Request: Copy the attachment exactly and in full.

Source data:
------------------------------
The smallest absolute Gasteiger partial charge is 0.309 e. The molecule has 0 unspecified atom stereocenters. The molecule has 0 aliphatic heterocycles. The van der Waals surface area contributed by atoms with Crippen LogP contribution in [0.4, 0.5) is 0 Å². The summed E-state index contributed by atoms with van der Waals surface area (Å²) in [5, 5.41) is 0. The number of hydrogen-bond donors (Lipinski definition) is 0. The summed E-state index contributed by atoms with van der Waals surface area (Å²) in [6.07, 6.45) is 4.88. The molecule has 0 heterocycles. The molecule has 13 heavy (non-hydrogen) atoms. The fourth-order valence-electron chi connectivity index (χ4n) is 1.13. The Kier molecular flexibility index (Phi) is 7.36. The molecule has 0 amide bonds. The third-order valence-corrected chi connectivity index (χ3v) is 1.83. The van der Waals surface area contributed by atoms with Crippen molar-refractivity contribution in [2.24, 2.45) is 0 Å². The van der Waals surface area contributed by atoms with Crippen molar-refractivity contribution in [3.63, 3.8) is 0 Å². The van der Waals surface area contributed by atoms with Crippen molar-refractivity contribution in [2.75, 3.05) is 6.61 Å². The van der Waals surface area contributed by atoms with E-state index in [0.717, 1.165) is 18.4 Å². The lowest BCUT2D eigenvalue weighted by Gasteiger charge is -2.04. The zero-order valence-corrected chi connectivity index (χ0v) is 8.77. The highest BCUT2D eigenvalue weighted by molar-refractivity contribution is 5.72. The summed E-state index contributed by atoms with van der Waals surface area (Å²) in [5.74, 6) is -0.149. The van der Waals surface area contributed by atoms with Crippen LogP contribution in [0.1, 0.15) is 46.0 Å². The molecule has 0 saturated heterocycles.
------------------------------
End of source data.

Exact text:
The smallest absolute Gasteiger partial charge is 0.309 e. The molecule has 0 unspecified atom stereocenters. The molecule has 0 aliphatic heterocycles. The van der Waals surface area contributed by atoms with Crippen LogP contribution in [0.4, 0.5) is 0 Å². The summed E-state index contributed by atoms with van der Waals surface area (Å²) in [5, 5.41) is 0. The number of hydrogen-bond donors (Lipinski definition) is 0. The summed E-state index contributed by atoms with van der Waals surface area (Å²) in [6.07, 6.45) is 4.88. The molecule has 0 heterocycles. The molecule has 13 heavy (non-hydrogen) atoms. The fourth-order valence-electron chi connectivity index (χ4n) is 1.13. The Kier molecular flexibility index (Phi) is 7.36. The molecule has 0 amide bonds. The third-order valence-corrected chi connectivity index (χ3v) is 1.83. The van der Waals surface area contributed by atoms with Crippen molar-refractivity contribution in [2.24, 2.45) is 0 Å². The van der Waals surface area contributed by atoms with Crippen molar-refractivity contribution in [3.63, 3.8) is 0 Å². The van der Waals surface area contributed by atoms with Crippen molar-refractivity contribution in [2.75, 3.05) is 6.61 Å². The van der Waals surface area contributed by atoms with E-state index in [0.717, 1.165) is 18.4 Å². The lowest BCUT2D eigenvalue weighted by Gasteiger charge is -2.04. The zero-order valence-corrected chi connectivity index (χ0v) is 8.77. The highest BCUT2D eigenvalue weighted by molar-refractivity contribution is 5.72. The summed E-state index contributed by atoms with van der Waals surface area (Å²) in [5.74, 6) is -0.149. The van der Waals surface area contributed by atoms with Crippen LogP contribution in [0.1, 0.15) is 46.0 Å². The molecule has 0 saturated heterocycles.